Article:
Missing trader intra-community fraud (MTIC)

Produced by Tolley
Missing trader intra-community fraud (MTIC)

The following Value Added Tax guidance note Produced by Tolley provides comprehensive and up to date tax information covering:

  • Missing trader intra-community fraud (MTIC)
  • MTIC VAT fraud
  • Specified goods
  • Parties involved in MTIC fraud
  • Types of MTIC fraud
  • Disallowing input tax
  • Reasonable grounds to suspect
  • Rebuttable presumptions
  • Joint and several liability
  • Applying joint and several liability
  • More...

IP COMPLETION DAY: 11pm (GMT) on 31 December 2020 marked the end of the Brexit transition / implementation period entered into following the UK’s withdrawal from the EU. At this point in time, key transitional arrangements came to an end and significant changes began to take effect across the UK’s VAT and customs regime. This document contains guidance on subjects potentially impacted by these changes. Before continuing your research, see the Brexit — overview guidance note.

This guidance note provides an overview of what constitutes MTIC fraud and the action that can be taken by HMRC to combat this type of fraud. This note should be read in conjunction with the MTIC fraud ― application of the domestic reverse charge for mobile phones and computer chips and Domestic reverse charge guidance notes.

The UK has also introduced several domestic reverse charge measures and details of these can be found in the Domestic reverse charge ― wholesale trading in electricity, gas and electronic communications services and construction labour and Supplies of non-investment gold guidance notes.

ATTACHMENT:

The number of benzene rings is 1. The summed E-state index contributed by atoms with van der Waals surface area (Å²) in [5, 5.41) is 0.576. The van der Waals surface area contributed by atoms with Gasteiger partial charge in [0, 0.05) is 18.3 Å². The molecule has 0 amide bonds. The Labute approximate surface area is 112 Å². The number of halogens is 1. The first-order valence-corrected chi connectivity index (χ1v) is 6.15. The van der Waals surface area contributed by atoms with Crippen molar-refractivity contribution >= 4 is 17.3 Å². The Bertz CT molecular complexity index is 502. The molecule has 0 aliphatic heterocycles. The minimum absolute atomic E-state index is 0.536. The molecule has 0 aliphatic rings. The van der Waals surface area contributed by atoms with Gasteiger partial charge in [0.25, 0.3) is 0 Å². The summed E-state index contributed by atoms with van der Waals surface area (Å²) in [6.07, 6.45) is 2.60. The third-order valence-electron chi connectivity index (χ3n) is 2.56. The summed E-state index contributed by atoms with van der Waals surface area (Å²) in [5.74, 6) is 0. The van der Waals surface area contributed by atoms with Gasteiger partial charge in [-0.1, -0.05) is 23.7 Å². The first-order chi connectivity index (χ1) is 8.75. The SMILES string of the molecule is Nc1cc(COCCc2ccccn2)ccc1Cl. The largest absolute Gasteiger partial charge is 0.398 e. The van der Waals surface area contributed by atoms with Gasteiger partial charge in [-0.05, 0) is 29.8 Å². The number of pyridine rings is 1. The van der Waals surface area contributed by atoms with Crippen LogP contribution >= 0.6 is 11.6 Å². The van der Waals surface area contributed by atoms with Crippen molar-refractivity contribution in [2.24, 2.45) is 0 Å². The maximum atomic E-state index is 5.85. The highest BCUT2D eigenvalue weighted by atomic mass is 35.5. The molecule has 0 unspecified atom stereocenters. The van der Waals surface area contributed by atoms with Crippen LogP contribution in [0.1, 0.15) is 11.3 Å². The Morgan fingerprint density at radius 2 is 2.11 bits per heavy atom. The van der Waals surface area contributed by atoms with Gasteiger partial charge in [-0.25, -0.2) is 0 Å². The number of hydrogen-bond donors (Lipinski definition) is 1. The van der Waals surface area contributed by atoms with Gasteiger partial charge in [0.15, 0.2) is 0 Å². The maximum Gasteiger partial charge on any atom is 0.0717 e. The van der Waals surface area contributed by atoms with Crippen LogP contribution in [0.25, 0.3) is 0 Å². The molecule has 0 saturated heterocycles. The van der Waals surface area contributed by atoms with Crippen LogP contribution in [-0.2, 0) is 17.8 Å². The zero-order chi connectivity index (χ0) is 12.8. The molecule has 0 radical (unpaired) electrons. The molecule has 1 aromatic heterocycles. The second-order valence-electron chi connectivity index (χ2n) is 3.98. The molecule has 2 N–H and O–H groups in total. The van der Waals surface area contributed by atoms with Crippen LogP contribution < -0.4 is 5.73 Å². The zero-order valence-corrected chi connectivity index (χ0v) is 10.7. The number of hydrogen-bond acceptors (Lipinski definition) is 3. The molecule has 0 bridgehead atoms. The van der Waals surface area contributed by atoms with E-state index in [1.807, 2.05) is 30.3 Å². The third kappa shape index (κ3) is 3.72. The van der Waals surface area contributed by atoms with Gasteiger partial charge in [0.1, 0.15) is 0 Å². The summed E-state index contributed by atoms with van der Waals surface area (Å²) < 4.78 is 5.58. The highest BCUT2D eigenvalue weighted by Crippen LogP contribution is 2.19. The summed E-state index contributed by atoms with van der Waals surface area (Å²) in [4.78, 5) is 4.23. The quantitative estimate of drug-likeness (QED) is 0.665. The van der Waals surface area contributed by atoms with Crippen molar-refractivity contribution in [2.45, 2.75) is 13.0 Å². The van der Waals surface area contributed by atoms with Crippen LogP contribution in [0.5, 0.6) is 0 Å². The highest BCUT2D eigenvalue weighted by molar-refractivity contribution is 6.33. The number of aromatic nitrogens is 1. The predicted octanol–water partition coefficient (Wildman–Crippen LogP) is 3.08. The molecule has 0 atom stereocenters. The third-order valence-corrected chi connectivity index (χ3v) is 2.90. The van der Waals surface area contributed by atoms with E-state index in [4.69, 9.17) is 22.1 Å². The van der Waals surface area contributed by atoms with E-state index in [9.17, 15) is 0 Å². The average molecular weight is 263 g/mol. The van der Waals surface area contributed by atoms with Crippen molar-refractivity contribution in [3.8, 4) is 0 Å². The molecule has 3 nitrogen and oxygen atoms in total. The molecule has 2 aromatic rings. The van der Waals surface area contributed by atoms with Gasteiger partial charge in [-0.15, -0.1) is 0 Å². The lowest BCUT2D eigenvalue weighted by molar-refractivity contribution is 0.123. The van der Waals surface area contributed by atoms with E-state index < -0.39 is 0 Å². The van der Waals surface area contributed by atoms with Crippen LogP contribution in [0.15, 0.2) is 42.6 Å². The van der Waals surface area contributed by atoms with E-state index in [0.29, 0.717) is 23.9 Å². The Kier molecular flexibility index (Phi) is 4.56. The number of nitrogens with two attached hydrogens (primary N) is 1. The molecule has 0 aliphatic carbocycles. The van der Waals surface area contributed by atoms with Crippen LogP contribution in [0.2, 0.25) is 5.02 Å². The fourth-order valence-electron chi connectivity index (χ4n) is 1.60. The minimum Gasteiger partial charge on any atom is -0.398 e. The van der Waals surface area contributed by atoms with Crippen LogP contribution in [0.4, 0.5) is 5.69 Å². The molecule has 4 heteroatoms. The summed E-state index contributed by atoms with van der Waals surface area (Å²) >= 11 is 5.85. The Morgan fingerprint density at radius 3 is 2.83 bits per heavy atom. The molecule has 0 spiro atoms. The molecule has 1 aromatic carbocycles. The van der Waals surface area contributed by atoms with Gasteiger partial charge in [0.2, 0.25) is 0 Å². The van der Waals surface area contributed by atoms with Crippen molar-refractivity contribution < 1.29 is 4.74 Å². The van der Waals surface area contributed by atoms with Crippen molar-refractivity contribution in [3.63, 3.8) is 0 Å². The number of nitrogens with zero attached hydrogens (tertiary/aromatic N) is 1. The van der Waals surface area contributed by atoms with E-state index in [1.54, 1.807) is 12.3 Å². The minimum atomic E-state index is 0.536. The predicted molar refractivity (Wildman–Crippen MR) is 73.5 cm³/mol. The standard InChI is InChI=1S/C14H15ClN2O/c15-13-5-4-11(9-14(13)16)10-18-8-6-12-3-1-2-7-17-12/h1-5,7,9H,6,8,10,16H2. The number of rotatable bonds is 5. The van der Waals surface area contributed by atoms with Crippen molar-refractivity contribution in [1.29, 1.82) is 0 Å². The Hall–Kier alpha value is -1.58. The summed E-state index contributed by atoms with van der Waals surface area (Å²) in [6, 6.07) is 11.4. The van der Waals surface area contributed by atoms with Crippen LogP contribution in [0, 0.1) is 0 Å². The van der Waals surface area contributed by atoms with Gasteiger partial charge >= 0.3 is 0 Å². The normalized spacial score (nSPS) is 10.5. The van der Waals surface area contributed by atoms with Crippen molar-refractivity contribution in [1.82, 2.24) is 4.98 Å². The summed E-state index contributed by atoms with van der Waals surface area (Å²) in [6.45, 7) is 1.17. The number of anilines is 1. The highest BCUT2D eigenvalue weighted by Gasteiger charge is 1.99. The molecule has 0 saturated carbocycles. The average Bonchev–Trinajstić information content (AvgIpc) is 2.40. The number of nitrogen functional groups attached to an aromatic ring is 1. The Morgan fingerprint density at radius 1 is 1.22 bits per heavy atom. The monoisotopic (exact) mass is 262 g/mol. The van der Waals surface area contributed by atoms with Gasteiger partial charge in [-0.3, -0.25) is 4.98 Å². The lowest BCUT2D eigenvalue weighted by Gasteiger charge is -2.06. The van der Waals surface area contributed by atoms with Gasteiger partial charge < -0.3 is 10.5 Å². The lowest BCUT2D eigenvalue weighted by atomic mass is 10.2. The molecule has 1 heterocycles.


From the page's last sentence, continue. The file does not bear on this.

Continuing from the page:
MTIC VAT fraud

MTIC fraud basically works when a supply chain is created and, at some stage, a key player in the supply chain disappears. The chain normally involves goods being purchased from a supplier in another EU country, who does not charge VAT to the UK customer because the business is given the customer’s UK VAT number. The business acquiring the goods from the EU supplier normally sells the goods onto another UK company and charges VAT but fails to pay this output VAT to HMRC. Please note that services can also be subject to MTIC fraud as well.

HMRC has introduced a number of measures to try to tackle this fraud, which are covered in more detail later in this guidance note:

  1. introduction of joint and several liability

  2. disallowing input tax

HMRC has also introduced a reverse charge provision which affects UK traders selling certain high-risk goods in the UK. More information can

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